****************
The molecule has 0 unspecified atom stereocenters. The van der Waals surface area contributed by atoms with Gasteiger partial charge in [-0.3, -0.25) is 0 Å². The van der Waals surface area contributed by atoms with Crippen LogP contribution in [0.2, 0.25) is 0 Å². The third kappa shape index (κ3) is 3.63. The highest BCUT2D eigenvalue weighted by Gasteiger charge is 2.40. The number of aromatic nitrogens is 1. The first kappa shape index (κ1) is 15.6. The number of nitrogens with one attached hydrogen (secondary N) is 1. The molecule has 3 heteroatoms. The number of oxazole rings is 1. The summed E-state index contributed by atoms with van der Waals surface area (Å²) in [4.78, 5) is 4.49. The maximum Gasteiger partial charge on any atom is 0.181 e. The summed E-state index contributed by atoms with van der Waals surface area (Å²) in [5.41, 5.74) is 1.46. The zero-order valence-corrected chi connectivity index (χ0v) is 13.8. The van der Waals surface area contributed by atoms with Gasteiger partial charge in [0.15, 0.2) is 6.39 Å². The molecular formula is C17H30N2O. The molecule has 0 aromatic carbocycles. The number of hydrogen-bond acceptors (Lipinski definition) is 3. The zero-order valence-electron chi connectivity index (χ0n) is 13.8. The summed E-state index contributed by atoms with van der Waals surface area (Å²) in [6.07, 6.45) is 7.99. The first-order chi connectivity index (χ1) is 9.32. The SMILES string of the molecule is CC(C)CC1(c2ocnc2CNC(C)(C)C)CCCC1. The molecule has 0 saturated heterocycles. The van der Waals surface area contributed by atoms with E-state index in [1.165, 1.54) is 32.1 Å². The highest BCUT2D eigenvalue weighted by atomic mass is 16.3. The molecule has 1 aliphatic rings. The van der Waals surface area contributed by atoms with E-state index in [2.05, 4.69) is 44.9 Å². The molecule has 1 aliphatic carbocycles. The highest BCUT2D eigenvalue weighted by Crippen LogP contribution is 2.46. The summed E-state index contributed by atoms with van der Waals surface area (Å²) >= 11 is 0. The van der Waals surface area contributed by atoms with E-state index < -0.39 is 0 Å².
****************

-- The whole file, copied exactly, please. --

The molecule has 0 unspecified atom stereocenters. The van der Waals surface area contributed by atoms with Gasteiger partial charge in [-0.3, -0.25) is 0 Å². The van der Waals surface area contributed by atoms with Crippen LogP contribution in [0.2, 0.25) is 0 Å². The third kappa shape index (κ3) is 3.63. The highest BCUT2D eigenvalue weighted by Gasteiger charge is 2.40. The number of aromatic nitrogens is 1. The first kappa shape index (κ1) is 15.6. The number of nitrogens with one attached hydrogen (secondary N) is 1. The molecule has 3 heteroatoms. The number of oxazole rings is 1. The summed E-state index contributed by atoms with van der Waals surface area (Å²) in [4.78, 5) is 4.49. The maximum Gasteiger partial charge on any atom is 0.181 e. The summed E-state index contributed by atoms with van der Waals surface area (Å²) in [5.41, 5.74) is 1.46. The zero-order valence-corrected chi connectivity index (χ0v) is 13.8. The van der Waals surface area contributed by atoms with Gasteiger partial charge in [0.15, 0.2) is 6.39 Å². The molecular formula is C17H30N2O. The molecule has 0 aromatic carbocycles. The number of hydrogen-bond acceptors (Lipinski definition) is 3. The zero-order valence-electron chi connectivity index (χ0n) is 13.8. The summed E-state index contributed by atoms with van der Waals surface area (Å²) in [6.07, 6.45) is 7.99. The first-order chi connectivity index (χ1) is 9.32. The SMILES string of the molecule is CC(C)CC1(c2ocnc2CNC(C)(C)C)CCCC1. The molecule has 0 saturated heterocycles. The van der Waals surface area contributed by atoms with E-state index in [1.165, 1.54) is 32.1 Å². The highest BCUT2D eigenvalue weighted by atomic mass is 16.3. The molecule has 1 aliphatic rings. The van der Waals surface area contributed by atoms with E-state index in [2.05, 4.69) is 44.9 Å². The molecule has 1 aliphatic carbocycles. The highest BCUT2D eigenvalue weighted by Crippen LogP contribution is 2.46. The summed E-state index contributed by atoms with van der Waals surface area (Å²) >= 11 is 0. The van der Waals surface area contributed by atoms with E-state index < -0.39 is 0 Å².